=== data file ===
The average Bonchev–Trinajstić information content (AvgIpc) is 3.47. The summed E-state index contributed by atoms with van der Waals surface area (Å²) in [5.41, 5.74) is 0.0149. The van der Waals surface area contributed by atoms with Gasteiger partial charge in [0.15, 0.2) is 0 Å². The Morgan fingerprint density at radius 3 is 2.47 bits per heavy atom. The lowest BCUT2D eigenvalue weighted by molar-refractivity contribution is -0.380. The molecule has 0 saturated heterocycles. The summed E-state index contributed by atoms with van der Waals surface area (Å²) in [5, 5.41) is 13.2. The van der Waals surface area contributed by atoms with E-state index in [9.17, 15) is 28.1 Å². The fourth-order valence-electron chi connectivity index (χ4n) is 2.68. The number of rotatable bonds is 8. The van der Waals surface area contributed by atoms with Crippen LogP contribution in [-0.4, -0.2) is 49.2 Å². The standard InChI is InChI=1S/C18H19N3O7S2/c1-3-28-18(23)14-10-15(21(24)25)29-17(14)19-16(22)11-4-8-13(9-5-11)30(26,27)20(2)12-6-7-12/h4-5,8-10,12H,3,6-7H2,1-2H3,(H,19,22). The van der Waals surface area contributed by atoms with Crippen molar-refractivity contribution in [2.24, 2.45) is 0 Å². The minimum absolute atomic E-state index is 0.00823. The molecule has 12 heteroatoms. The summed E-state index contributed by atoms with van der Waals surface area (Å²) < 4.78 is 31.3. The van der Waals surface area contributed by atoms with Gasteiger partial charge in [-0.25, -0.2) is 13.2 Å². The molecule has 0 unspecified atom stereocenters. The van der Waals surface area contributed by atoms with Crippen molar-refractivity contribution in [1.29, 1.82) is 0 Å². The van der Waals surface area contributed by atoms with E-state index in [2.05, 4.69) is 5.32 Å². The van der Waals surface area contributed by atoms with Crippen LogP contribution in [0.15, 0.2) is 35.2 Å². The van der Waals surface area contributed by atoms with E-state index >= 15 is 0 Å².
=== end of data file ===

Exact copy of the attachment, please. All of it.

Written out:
The average Bonchev–Trinajstić information content (AvgIpc) is 3.47. The summed E-state index contributed by atoms with van der Waals surface area (Å²) in [5.41, 5.74) is 0.0149. The van der Waals surface area contributed by atoms with Gasteiger partial charge in [0.15, 0.2) is 0 Å². The Morgan fingerprint density at radius 3 is 2.47 bits per heavy atom. The lowest BCUT2D eigenvalue weighted by molar-refractivity contribution is -0.380. The molecule has 0 saturated heterocycles. The summed E-state index contributed by atoms with van der Waals surface area (Å²) in [5, 5.41) is 13.2. The van der Waals surface area contributed by atoms with E-state index in [9.17, 15) is 28.1 Å². The fourth-order valence-electron chi connectivity index (χ4n) is 2.68. The number of rotatable bonds is 8. The van der Waals surface area contributed by atoms with Crippen LogP contribution in [-0.4, -0.2) is 49.2 Å². The standard InChI is InChI=1S/C18H19N3O7S2/c1-3-28-18(23)14-10-15(21(24)25)29-17(14)19-16(22)11-4-8-13(9-5-11)30(26,27)20(2)12-6-7-12/h4-5,8-10,12H,3,6-7H2,1-2H3,(H,19,22). The van der Waals surface area contributed by atoms with Crippen molar-refractivity contribution in [2.24, 2.45) is 0 Å². The minimum absolute atomic E-state index is 0.00823. The molecule has 12 heteroatoms. The summed E-state index contributed by atoms with van der Waals surface area (Å²) < 4.78 is 31.3. The van der Waals surface area contributed by atoms with Gasteiger partial charge in [-0.25, -0.2) is 13.2 Å². The molecule has 0 unspecified atom stereocenters. The van der Waals surface area contributed by atoms with Crippen molar-refractivity contribution in [1.29, 1.82) is 0 Å². The van der Waals surface area contributed by atoms with E-state index in [2.05, 4.69) is 5.32 Å². The van der Waals surface area contributed by atoms with Crippen LogP contribution in [0.15, 0.2) is 35.2 Å². The van der Waals surface area contributed by atoms with E-state index >= 15 is 0 Å².